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Nine years after Bahrain’s Uprising, its human rights crisis has only (...)

Aya Majzoub 03/03/20

Despite well documented abuses in the kingdom, the spigot of aid and arms from the U.S. and U.K. remains open. It’s been nine years since Bahrain’s February 2011 uprising. Tens of thousands of demonstrators marched in cities and towns across the (...)

Good Riddance to the WTO

Walden Bello 26/12/19

Rich countries embraced trade multilateralism when it suited them, and now they’re abandoning it. That may not be such a bad thing. The World Trade Organization (WTO) is on its last legs now that the Trump administration has blocked the (...)

Is China Greening Africa?

Stephen Marks 28/12/10

One telling example was the recent Chinese government-sponsored ‘top Chinese enterprises in Africa’ competition, won by China Road and Bridge Corporation [CRBC]. The aim of the award was officially stated as being ‘to commend the contributions by (...)

Sixty Years of Failed Sanctions

Christine Ahn , Haeyoung Kim 30/08/10

In response to the March 26 sinking of the South Korean ship, the Cheonan, allegedly by a North Korean submarine, the United States is poised to adopt even more stringent sanctions against North Korea. Robert Einhorn, the U.S. State Department’s (...)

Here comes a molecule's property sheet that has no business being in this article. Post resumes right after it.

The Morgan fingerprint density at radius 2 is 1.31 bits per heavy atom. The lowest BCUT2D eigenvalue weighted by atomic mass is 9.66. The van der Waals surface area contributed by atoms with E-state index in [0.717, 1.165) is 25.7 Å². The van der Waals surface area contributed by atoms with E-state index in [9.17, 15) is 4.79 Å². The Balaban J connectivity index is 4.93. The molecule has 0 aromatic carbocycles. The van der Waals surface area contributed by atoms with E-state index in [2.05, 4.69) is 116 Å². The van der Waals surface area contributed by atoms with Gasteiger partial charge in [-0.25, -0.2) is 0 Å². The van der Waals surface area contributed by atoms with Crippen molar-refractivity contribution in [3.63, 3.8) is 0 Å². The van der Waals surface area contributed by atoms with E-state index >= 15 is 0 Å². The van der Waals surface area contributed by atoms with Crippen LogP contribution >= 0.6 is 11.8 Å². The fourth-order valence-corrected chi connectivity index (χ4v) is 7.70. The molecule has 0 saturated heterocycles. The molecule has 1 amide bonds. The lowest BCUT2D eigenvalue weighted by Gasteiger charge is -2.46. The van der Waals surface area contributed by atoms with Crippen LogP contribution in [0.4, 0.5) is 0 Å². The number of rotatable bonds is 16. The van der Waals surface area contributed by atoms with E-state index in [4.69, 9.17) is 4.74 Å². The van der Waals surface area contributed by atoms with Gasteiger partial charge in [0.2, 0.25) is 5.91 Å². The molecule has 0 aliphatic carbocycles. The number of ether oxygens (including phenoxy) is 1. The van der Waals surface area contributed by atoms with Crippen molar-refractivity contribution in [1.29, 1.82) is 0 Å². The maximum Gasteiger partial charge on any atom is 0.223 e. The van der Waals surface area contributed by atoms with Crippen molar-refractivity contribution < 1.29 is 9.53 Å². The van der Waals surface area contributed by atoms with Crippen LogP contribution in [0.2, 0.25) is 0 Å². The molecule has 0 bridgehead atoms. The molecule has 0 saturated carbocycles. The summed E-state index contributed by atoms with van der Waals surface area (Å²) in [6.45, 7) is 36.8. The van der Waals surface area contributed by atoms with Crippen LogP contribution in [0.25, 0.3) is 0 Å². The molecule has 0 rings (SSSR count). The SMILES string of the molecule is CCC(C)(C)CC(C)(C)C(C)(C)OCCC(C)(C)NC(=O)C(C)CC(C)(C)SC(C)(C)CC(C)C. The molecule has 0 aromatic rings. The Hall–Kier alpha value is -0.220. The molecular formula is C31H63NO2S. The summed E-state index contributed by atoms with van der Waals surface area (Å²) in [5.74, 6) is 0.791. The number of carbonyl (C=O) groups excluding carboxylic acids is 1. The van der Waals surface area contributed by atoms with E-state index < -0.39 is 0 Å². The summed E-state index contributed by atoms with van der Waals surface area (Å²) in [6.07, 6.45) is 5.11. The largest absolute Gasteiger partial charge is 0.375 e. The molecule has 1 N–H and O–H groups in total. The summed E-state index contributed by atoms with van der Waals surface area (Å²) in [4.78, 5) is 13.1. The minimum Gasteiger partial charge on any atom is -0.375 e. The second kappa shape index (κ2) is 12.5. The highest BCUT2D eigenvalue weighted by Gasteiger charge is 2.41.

What the Zapatistas Can Teach us About the Climate Crisis

Jeff Conant 10/08/10

With their 1994 battle cry, “Ya basta!” («Enough already!») Mexico’s Zapatista uprising became the spearhead of two convergent movements: Mexico’s movement for indigenous rights and the international movement against corporate globalization. Skip to (...)

Look to Women to End Conflict in Kyrgyzstan

Betsy Hoody 16/07/10

«Even now, I can’t find the words to explain the kinds of horrors that are happening», wrote Nurjan Tulegabylova with El Agartuu, a women’s organization based in Kyrgyzstan. «There are burned houses, but the worst is that corpses of people are lying (...)

Ballots vs. Bullets


The world’s attention has been riveted in 2008 by election crises in Africa, first Kenya, and now Zimbabwe. In both cases, challenges remain in converting electoral victory to political power. Can a victorious opposition come to power in the face (...)

Elites vs. Greens in the Global South

Walden Bello 21/03/08

Last month’s conference [December 2007] on climate change in Bali, Indonesia, brought the North-South fault line in climate politics into sharp relief. While U.S. intransigence on the question of mandatory cuts in greenhouse gas emissions took (...)